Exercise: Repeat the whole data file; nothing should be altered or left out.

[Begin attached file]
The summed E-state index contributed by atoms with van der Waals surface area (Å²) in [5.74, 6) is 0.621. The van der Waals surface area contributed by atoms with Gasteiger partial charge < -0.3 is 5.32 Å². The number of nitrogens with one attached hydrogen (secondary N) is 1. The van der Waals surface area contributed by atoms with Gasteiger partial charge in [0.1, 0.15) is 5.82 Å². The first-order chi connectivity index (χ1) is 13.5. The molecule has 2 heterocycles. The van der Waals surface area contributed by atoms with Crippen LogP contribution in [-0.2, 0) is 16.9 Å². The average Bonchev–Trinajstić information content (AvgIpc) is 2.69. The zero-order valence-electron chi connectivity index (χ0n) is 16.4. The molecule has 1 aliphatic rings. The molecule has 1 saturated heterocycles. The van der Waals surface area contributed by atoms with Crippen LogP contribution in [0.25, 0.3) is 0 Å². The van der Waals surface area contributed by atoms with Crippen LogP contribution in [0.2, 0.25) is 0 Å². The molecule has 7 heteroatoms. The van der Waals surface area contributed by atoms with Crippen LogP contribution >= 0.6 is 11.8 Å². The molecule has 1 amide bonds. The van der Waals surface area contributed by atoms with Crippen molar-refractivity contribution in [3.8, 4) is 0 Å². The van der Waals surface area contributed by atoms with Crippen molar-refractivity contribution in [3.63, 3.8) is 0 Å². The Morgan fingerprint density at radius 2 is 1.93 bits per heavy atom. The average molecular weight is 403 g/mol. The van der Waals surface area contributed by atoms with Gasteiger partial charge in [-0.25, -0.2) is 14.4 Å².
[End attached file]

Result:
The summed E-state index contributed by atoms with van der Waals surface area (Å²) in [5.74, 6) is 0.621. The van der Waals surface area contributed by atoms with Gasteiger partial charge < -0.3 is 5.32 Å². The number of nitrogens with one attached hydrogen (secondary N) is 1. The van der Waals surface area contributed by atoms with Gasteiger partial charge in [0.1, 0.15) is 5.82 Å². The first-order chi connectivity index (χ1) is 13.5. The molecule has 2 heterocycles. The van der Waals surface area contributed by atoms with Crippen LogP contribution in [-0.2, 0) is 16.9 Å². The average Bonchev–Trinajstić information content (AvgIpc) is 2.69. The zero-order valence-electron chi connectivity index (χ0n) is 16.4. The molecule has 1 aliphatic rings. The molecule has 1 saturated heterocycles. The van der Waals surface area contributed by atoms with Crippen LogP contribution in [0.25, 0.3) is 0 Å². The van der Waals surface area contributed by atoms with Crippen LogP contribution in [0.2, 0.25) is 0 Å². The molecule has 7 heteroatoms. The van der Waals surface area contributed by atoms with Crippen LogP contribution >= 0.6 is 11.8 Å². The molecule has 1 amide bonds. The van der Waals surface area contributed by atoms with Crippen molar-refractivity contribution in [3.8, 4) is 0 Å². The van der Waals surface area contributed by atoms with Crippen molar-refractivity contribution in [3.63, 3.8) is 0 Å². The Morgan fingerprint density at radius 2 is 1.93 bits per heavy atom. The average molecular weight is 403 g/mol. The van der Waals surface area contributed by atoms with Gasteiger partial charge in [-0.25, -0.2) is 14.4 Å².